High-pressure processing (HPP) is safe to use to destroy pathogens but it is not as effective on milk and some ready-to-eat foods, according to an EFSA opinion.

The European Food Safety Authority (EFSA) experts assessed the safety and efficacy of HPP on food, whether it can be used to reduce Listeria monocytogenes in ready-to-eat (RTE) foods, and as an alternative to thermal pasteurization of raw milk.

HPP is a non-thermal food preservation technique to kill microorganisms that cause foodborne diseases or spoil food. It uses pressure for a certain time period. Previous studies have shown minimal effects on taste, texture, appearance, or nutritional values. It is also known as high-hydrostatic pressure processing (HHP) or ultra-high-pressure processing (UHP).

The technique is not specifically regulated at the European Union level but establishments using it on products of animal origin are subject to approval. HPP is applied mainly to pre-packed juices, sauces, dips, fishery products, meat products and ready-to-eat meals at different points in the supply chain.

Reducing Listeria in RTE food
Based on a questionnaire to national authorities and industry, there is a large variability on the level of implementation of HPP in Europe with many sites in some countries but none in others.

The processing method reduces levels of Listeria monocytogenes in RTE cooked meat products. In general, the longer the duration and intensity of the pressure, the greater the reduction. HPP is also effective at tackling other pathogens, such as Salmonella and E. coli.

However, for other types of RTE foods like soft cheese and smoked fish, generic minimum HPP requirements could not be set and specific validation studies would be needed for each food, found the EFSA opinion.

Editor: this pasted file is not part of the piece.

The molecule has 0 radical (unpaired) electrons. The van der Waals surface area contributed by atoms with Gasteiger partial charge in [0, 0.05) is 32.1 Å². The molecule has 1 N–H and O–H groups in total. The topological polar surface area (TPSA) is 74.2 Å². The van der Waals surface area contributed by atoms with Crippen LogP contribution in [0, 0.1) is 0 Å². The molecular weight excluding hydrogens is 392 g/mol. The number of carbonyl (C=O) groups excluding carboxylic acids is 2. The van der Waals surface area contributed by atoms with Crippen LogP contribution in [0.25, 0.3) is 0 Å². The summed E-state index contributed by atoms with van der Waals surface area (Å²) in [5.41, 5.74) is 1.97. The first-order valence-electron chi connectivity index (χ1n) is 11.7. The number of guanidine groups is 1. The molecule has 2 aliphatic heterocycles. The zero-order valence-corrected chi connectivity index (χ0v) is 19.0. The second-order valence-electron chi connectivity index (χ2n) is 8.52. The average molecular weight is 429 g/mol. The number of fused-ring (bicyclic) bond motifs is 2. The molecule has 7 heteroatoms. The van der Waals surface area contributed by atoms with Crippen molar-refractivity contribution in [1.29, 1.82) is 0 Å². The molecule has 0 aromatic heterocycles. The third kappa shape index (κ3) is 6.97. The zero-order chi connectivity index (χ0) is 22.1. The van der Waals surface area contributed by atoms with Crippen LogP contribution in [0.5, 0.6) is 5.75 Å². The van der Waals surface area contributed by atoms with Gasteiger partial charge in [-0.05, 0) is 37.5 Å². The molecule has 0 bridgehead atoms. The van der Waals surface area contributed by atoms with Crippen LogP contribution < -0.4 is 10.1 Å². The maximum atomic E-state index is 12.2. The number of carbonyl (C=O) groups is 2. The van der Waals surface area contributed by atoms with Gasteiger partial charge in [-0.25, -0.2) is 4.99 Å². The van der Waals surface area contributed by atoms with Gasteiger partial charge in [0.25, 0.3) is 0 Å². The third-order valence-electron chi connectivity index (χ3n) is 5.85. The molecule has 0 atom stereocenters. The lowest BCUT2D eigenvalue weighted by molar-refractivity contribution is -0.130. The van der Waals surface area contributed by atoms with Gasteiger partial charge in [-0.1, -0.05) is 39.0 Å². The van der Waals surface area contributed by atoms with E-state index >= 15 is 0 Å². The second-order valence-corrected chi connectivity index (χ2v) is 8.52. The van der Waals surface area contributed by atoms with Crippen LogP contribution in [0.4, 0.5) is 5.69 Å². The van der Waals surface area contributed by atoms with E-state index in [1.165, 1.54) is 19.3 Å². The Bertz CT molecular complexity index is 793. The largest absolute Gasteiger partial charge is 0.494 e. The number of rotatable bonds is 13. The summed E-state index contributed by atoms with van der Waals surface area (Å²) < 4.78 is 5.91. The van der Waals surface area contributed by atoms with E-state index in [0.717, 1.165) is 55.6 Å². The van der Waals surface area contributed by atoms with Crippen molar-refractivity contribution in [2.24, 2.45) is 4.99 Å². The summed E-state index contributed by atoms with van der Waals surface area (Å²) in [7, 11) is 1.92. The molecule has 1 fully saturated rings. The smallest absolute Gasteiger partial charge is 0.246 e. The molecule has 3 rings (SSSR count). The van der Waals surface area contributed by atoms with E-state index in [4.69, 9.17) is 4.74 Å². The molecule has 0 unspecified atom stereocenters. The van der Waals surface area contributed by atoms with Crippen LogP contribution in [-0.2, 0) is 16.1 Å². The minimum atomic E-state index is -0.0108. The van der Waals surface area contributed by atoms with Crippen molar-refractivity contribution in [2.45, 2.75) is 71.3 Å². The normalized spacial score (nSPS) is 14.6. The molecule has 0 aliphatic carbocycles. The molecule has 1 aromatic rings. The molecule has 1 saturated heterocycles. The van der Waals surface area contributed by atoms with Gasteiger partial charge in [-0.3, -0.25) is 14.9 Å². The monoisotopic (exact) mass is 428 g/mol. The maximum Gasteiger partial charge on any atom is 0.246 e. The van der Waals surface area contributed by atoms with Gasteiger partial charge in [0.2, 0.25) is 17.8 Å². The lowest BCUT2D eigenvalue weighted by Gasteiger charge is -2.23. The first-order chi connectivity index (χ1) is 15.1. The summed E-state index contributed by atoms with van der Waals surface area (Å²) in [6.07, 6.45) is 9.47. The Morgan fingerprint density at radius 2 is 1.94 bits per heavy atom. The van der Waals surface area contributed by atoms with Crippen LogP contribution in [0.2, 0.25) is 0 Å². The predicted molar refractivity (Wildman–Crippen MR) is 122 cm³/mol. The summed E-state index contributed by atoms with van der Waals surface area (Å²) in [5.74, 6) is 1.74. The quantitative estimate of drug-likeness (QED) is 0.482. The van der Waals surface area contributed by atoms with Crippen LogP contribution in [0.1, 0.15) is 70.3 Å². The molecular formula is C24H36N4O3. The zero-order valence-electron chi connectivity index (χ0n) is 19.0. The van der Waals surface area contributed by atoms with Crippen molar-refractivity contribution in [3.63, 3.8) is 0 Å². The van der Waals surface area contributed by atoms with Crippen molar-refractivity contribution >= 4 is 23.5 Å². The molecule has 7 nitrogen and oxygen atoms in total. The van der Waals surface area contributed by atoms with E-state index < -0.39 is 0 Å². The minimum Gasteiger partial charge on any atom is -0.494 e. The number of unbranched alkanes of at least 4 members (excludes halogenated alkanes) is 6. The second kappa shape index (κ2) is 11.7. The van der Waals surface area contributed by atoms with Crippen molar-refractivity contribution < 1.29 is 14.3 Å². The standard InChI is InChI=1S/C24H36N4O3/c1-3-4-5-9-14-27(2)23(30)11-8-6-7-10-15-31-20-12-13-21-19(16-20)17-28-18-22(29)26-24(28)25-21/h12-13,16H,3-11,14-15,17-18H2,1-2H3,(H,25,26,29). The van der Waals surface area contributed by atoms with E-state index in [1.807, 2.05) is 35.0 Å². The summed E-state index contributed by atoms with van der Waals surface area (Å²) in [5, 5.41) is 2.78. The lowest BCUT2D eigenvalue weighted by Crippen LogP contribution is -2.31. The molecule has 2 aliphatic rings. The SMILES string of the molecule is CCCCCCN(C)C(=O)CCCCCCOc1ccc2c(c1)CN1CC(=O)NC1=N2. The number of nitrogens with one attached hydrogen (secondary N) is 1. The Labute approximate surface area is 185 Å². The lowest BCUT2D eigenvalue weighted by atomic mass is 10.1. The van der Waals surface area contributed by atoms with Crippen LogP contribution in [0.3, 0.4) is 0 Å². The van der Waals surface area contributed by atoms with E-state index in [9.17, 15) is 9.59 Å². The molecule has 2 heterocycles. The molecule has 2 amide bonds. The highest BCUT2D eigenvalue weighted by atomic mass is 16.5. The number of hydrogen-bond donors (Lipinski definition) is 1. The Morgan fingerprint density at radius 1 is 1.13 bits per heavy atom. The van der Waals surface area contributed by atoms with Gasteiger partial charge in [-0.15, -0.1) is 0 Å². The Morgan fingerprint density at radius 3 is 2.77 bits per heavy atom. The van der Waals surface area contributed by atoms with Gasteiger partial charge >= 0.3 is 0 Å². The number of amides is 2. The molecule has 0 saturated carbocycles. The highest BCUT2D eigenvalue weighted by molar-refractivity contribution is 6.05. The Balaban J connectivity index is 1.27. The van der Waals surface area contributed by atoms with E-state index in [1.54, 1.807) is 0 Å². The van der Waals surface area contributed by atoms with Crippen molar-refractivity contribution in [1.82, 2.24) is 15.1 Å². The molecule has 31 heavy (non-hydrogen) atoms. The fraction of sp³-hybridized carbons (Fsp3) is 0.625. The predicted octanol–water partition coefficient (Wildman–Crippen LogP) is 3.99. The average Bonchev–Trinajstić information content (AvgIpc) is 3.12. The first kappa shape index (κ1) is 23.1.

In industry, pressures of between 400 and 600 megapascals are most often applied for microbial inactivation, with common holding times ranging from 1.5 minutes to 6 minutes.

The main factors that influence the efficacy of HPP are water activity and the pH of food, the pressure applied, holding time and temperature, and the target microorganism. Carbohydrates, proteins and lipids have a protective effect on microorganisms, which decreases microbial reduction.

Potential use on milk
There is a growing demand to allow HPP as an alternative to pasteurization as it is expected to keep the properties closer to those of raw milk. However, experts found HPP was not as good at killing microorganisms as pasteurization.

Pathogen reductions in milk with current HPP conditions used by industry are lower than those achieved by thermal pasteurization. However, minimum requirements for pressure and time combinations could be set to achieve lower reductions of hazards based on performance criteria proposed by standards agencies.

Alkaline phosphatase, the milk enzyme widely used to verify thermal pasteurization of cows’ milk, is relatively pressure resistant and use of HPP would be limited to being an over processing indicator.

Experts recommended conducting an analysis on the effect of HPP treatments on compounds in milk to verify their suitability as indicators of efficacy. They also called for more research on HPP inactivation of Listeria monocytogenes and other pathogens for RTE foods like smoked and gravad fish and soft/semi-soft cheese to help construct a predictive model to set the minimum requirements for HPP to ensure safety of these food products.

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